Several weeks ago we left Brigg, North Lincolnshire for pastures new, near Doncaster in South Yorkshire.

I’ve never liked saying ‘goodbyes’ – call me sentimental if you will, but I agree with our great Bard: “parting is such sweet sorrow”. But time was up for us in those quarters, after 40 years living and working in northern Lincolnshire. In that time I served two church communities as minister – in Immingham and Brigg – for a total of 36 years. Whilst in Brigg I was privileged to represent the electorate as a member of the Town Council for two terms (8 years) – taking active part in the work of several committees, and ensuring the formation of a Community-led Plan. For a couple of those years my duties as Councillor were linked with responsibilities as Chaplain to the Town Mayor.

In those four decades I met and worked with many wonderful people, (some becoming long-term friends) and experienced numberless special moments, which will be treasured in my memories for the rest of my days.

This move necessitates wholesale changes, some of which may not be easy to negotiate, being uprooted from familar ‘comfort zones’ and transplanted into an unknown environment. But negotiate it we will, with all the thrills and spills, challenges and opportunities that may be presented. In particular I’m looking forward to establishing that rhythm of life mentioned previously:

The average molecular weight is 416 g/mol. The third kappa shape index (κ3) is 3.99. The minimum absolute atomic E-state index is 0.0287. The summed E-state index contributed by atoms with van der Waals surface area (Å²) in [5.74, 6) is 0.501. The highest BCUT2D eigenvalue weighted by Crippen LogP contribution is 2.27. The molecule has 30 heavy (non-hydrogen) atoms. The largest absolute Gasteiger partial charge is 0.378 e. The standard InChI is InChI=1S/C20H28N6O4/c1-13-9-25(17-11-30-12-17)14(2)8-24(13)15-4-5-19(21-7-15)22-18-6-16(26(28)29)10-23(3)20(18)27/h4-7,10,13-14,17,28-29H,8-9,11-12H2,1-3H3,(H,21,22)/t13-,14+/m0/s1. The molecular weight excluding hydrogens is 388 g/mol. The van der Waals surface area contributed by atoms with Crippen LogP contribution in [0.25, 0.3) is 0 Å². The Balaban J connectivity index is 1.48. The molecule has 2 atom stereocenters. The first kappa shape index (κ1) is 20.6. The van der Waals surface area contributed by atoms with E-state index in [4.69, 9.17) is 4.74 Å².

finding-a-rhythm-of-life

I’m constantly recognising that change is inevitable, an integral part of the human experience – from the cataclysmic event we know as birth, when we’re dramatically driven from the safety of the womb into this insecure world, and on through the various life transitions (infancy, childhood, adolescence & adulthood) and then through that turbulent passage into the after-life, known as dying.

The Christian journey, I’m frequently reminded, is one of ceaseless change – from an initial call to ‘repentance’ (the Greek word which may be translated ‘change’) through a life-long process of spiritual transformation, culminating in that moment, described in St Paul’s words, when ‘the Lord Jesus Christ will transform our lowly bodies so that they will be like His glorious body’ – what an amazing prospect, which proved a major motivational factor in Paul’s life. Consider, for example, words he wrote in yet another letter: “one thing I do: forgetting what lies behind and straining forward to what lies ahead, I press on toward the goal for the prize of the upward call of God in Christ Jesus.

As a fellow-pilgrim, until that sublime summit of aspiration, I’ll be endeavouring to keep the faith, and  continue to appreciate my good friends everywhere, but especially those in Lincolnshire.

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